The number of women buying, selling and sharing breast milk is growing rapidly. But it can be a risky purchase, scientists say, because a mom can't tell by looking at the milk whether it's safe and nutritious for her baby. iStockphoto hide caption

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Brazilian mothers participate in a demonstration in 2011 for the right to breastfeed in public, in Sao Paulo, Brazil. Eduardo Anizelli/STF/LatinContent/Getty Images hide caption

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A Mexico City breast-feeding campaigned used posters featuring topless celebrities. At least "La Barbie," a female boxer (shown here), had her boxing gloves on. Via Latin Times hide caption

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Madison Fitzgerald, 20, holds her baby, Jake, in the neonatal intensive care unit at Texas Children's Hospital in Houston. Jake, who was born 16 weeks too early, receives donor breast milk every three hours by mouth. Carrie Feibel/KUHF hide caption

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That's how it's supposed to work. But for most new moms, breast-feeding doesn't come easily, a study finds. hide caption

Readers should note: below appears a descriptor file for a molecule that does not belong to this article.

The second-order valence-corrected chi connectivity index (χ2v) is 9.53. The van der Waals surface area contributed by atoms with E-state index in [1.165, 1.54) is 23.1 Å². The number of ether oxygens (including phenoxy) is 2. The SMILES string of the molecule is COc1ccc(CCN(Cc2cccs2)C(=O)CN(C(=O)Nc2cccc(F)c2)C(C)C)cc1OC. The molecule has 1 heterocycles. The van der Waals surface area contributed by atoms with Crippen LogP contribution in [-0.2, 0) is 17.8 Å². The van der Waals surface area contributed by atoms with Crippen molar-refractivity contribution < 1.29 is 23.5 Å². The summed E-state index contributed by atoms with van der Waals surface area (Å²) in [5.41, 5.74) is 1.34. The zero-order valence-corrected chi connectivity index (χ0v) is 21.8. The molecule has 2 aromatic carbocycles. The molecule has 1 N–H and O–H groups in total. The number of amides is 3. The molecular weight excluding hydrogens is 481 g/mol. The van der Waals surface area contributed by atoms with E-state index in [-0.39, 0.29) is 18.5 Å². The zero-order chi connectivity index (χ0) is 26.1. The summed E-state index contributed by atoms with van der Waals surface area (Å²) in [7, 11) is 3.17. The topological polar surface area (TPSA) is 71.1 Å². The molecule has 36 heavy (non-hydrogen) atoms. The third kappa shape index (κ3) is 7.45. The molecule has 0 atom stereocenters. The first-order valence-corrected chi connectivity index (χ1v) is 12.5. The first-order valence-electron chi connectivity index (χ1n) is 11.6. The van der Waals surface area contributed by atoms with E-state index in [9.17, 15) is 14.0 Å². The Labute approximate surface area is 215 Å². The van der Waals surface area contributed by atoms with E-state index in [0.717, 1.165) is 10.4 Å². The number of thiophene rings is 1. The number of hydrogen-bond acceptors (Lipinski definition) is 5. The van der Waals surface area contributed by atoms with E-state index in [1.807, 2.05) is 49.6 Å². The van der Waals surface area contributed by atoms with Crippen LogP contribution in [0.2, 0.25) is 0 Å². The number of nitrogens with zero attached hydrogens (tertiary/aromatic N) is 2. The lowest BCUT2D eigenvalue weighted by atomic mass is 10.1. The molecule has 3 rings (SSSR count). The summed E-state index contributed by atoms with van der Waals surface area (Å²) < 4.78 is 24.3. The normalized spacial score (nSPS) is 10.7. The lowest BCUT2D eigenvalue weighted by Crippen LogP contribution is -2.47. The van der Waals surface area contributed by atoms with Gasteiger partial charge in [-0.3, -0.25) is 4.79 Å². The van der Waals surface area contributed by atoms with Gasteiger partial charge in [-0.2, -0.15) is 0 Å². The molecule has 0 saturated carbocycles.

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This model of a molar shows color-coded barium banding patterns that reveal weaning age. Ian Harrowell, Christine Austin, Manish Arora/Harvard School of Public Health hide caption

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Some insurers prefer to pay for manual breast pumps, but some working moms prefer more expensive, electric models. hide caption

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Ashley Beecher, 29, and her daughters Annie (on lap) and Charlie. After feeding Annie, Beecher donates her extra supply to the human milk bank at Texas Children's Hospital. KUHF hide caption

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A nurse burps a baby after he's been fed, circa 1955. Doctors say that for babies with extreme reflux, off-label use of heartburn drugs can sometimes help. But frequently changes to the mother's diet can be a simpler fix. George Heyer/Three Lions/Getty Images hide caption

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